AMD chief condemns Intel 'abuses'
Calls for end to illegal monopolies
AMD boss Hector Ruiz today called for an end to “illegal abuses” by Intel - the AMD competitor that controls 80 percent of the worldwide x86 microprocessor market.
Speaking at the annual conference of the American Antitrust Institute in Washington, D.C., he proclaimed: There is no proper or defensible place for illegal monopolies in the 21st century global marketplace.
"I think that is a vision we share, as business leaders, regulators, economists, lawyers, and others dedicated to ensuring fair and open competition in the market. And I believe it is our responsibility - not just to the global economy, but to society as a whole - to make that happen."
In 2005, after the Japan Fair Trade Commission found Intel guilty of offering illegal rebates to Japanese PC makers, AMD filed an anti-trust suit against its competitor in the U.S. District Court in Delaware. The case has not been decided.
Though Intel's x86 market share dipped slightly in 2006, it regained a significant chuck during first quarter of this year. According to Mercury Research, Intel now controls 80.5 per cent of the worldwide market for desktop, laptop, and server chips that use the dominant x86 architecture.
Ruiz began his Antitrust Institute speech with a general condemnation of monopolies in today’s global marketplace, but gradually zeroed in on Intel. “I want to give you an idea of what it’s like to do business day in and day out when you are competing against an abusive monopolist,” he said. “How it makes no difference whether you are just as efficient – or even more efficient – than they are.”
He gave a laundry list of examples where Intel had used “illegal tactics explicitly aimed at preventing customers from doing business with AMD.” These include the findings of the Japanese Fair Trade Commission and investigations in Europe and South Korea, as well as the 48 pages of examples cited in AMD's U.S. complaint against Intel.
Ruiz believes that Intel's practices have stifled innovation across the PC marketplace, resulting in machines that are little different from those used 10 to 15 years ago. If these practices are curbed, he says, consumers will have access to more powerful machines at lower prices.
"In an IT industry without an abusive monopoly, computer manufacturers are empowered to flourish because innovation and differentiation are rewarded – rather than be obligated to a single supplier. The benefits are passed on to consumers through lower prices and greater choice in the marketplace." ®
So first off, I've got to say that I've heard and seen a number of things that Intel has done to leverage against AMD, but I think AMD has done a reasonable job battling against them up 'til this year.
I've always liked AMD because they've been the underdog, and that forced them to innovate in order to succeed. Their K8 arch was amazing, with dual core ability built in from the start. Keep in mind that when it was released Intel was still claiming that dual core and 64 bit were worthless and that they'd never do that. They changed their minds in a few months.
Intel, with their market lead, can produce nearly anything and keep their lead. That doesn't make for better products.
Whoever mentioned Intel's R&D should read up on the Core products. You know the last new arch that Intel made from scratch? Yeah, that was netburst, and look how well that did. If I do recall the 1.8ghz chips at the initial release were not only slower than the AMD chips that had been on sale for a while, but also had to be recalled for thermal issues.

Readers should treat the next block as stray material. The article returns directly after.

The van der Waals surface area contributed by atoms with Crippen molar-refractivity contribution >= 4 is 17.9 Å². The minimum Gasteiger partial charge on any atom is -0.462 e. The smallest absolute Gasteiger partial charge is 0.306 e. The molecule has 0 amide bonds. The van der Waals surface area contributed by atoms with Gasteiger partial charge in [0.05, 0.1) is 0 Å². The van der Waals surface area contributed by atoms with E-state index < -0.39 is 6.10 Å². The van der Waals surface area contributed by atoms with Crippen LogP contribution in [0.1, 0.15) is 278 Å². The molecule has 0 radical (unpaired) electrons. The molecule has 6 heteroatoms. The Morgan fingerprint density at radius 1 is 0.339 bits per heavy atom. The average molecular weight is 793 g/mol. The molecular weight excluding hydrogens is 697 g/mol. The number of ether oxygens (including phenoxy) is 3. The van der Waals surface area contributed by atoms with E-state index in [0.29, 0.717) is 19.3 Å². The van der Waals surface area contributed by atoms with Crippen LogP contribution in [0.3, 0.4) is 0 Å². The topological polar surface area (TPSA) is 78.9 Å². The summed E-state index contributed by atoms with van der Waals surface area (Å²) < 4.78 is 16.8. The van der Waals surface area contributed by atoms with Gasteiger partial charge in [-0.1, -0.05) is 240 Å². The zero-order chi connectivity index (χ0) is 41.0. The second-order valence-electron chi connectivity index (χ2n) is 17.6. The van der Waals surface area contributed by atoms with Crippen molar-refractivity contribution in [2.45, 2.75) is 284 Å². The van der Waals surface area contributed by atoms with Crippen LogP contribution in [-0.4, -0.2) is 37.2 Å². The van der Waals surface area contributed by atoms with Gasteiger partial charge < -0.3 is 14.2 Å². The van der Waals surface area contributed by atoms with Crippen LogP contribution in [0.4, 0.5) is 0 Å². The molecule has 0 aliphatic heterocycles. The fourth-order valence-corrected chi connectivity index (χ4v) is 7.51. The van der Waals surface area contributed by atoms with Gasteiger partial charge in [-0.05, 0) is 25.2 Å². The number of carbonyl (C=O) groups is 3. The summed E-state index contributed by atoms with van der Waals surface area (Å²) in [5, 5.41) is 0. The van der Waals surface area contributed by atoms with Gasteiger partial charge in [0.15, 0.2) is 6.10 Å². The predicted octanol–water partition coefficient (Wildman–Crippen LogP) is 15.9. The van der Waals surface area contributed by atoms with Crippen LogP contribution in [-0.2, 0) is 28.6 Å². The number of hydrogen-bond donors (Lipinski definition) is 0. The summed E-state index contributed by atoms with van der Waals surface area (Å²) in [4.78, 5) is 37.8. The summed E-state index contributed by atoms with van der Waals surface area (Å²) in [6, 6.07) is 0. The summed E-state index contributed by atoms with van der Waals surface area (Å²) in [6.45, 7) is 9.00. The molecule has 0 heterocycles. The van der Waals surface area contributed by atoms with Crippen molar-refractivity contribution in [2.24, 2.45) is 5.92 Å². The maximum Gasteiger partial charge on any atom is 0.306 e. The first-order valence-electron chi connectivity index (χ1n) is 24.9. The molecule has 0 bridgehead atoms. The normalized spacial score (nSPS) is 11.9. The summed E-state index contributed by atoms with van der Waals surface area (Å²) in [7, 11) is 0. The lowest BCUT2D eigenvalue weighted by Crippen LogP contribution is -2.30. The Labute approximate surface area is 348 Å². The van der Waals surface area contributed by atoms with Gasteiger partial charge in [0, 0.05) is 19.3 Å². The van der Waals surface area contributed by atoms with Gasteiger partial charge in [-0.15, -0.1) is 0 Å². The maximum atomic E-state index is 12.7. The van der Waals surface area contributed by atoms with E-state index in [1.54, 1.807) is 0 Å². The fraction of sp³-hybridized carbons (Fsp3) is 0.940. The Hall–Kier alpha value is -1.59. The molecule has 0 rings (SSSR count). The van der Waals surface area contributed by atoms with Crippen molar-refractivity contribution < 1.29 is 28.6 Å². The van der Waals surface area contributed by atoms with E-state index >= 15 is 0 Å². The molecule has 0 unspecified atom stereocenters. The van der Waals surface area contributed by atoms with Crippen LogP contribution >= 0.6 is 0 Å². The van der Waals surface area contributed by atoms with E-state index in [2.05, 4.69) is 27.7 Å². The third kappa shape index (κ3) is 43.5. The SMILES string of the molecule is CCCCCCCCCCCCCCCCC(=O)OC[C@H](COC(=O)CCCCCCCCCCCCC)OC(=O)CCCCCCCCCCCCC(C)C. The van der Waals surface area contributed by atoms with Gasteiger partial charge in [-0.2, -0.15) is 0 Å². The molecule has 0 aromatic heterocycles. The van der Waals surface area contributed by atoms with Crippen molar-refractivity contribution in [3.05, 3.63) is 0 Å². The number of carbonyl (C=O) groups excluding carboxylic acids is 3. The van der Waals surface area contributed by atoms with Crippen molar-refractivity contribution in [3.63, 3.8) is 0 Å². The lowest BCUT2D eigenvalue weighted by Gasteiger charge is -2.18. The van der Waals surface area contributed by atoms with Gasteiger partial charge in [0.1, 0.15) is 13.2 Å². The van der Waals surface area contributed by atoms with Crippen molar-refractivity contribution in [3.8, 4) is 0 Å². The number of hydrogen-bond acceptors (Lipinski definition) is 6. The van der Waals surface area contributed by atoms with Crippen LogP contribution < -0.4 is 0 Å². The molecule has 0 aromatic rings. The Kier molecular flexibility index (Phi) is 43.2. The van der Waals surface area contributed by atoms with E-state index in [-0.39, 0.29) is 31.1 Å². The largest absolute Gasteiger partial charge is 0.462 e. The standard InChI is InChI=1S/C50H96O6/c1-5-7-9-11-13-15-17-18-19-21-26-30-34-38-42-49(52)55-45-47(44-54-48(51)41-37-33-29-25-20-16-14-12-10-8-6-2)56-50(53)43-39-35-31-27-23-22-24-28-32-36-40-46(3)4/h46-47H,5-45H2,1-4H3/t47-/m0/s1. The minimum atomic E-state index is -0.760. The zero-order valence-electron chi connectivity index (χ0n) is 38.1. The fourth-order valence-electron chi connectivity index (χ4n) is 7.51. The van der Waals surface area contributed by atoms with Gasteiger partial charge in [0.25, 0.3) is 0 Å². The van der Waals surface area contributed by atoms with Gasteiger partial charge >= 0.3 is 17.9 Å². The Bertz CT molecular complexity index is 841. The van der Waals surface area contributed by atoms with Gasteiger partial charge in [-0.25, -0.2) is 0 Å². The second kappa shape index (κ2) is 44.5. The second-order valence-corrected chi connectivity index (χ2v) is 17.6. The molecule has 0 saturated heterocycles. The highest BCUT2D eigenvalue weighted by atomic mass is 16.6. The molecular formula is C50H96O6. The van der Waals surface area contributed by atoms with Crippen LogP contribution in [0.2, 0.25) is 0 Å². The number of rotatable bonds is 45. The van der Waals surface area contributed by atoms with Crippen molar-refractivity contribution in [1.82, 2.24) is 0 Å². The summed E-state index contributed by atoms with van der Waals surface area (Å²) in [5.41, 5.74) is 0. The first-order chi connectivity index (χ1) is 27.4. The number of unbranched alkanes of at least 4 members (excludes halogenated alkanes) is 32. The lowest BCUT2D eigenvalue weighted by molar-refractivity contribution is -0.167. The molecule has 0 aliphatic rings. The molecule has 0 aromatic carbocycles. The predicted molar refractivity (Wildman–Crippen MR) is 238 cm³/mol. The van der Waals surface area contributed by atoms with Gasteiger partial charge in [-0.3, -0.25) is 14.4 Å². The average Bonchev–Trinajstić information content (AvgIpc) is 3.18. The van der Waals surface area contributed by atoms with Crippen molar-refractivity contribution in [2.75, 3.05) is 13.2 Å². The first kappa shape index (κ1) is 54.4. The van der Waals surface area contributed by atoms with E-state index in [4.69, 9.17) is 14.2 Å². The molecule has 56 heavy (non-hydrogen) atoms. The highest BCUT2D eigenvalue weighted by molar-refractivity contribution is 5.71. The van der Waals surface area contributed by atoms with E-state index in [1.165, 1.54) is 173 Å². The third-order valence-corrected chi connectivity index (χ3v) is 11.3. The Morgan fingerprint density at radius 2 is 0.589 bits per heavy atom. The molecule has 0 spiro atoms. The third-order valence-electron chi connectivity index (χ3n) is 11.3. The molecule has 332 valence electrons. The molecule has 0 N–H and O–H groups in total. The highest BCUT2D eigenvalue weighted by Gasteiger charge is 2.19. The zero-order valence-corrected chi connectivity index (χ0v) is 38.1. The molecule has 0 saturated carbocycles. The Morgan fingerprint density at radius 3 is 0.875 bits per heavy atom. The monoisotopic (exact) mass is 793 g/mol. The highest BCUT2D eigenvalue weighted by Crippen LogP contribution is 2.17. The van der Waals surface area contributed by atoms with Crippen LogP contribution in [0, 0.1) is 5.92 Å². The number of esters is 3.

The Core series is based on the Pentium M series, which is heavily based on the Pentium III, which was just a Pentium II with some added instructions, which was, in itself, just a Pentium Pro with a new shape and new cache.
So Intel's great R&D has come up with... the Pentium Pro. And even with all the features that they advertised for the core chips, they still had to pack 4MB of cache onto them to compare to Opteron speeds. And what, are they the last company on the planet to use an FSB? Hell I think my RPN calculator has moved on to bigger and better things than an FSB.
As to the AM2 socket upgrade, AMD hasn't changed sockets any more often than Intel, who've had 775, then 2 seperate 470 something pin sockets (one for P4, one for Xeon) in the amount of time that AMD has gone through just as many. Plus I think that an on chip memory controller is worth some socket upgrades.
If there's anything that AMD hasn't done right, its get their K10 out in time. If they were shipping those in January or February, Intel would be in rather worse shape than they've ever been. Its really hard to compare the Core series with the K8, which was released about 4 years ago, and I reckon that once K10 is out, we'll see some more of that amazing innovation that AMD does with regularity.
Re: Who decides?
"As far as I am concerned, the consumer has the right to choose what they want..."
Not strictly true. Can a UK consumer legally purchase a copy of Manhunt 2? The simple answer is no because it is not an available option. And that is where your argument falls down, imo.
The consumer has the right to choose BUT only from what is available to them.
Pacifier for Hector Ruiz, Plz...
Someone need to give Hector Ruiz a pacifier PLEASE... So he stops whinnin n cryin...
Hector tries to misinterpretes Intel's innovations and R & D as a monopoly...
If Hector really cares about AMD he should step down...that would be a great & much needed favor to AMD
How dare they make better chips than us. it is just not fair, can you make them go back to netburst for us?
AMD and google...
AMD buys out ATI, starts losing market again to intel and still has CHEAPER cpu's than intel and they are COMPLAINING?
Whats going on with these big companies whining so much to US Anti-trust boards?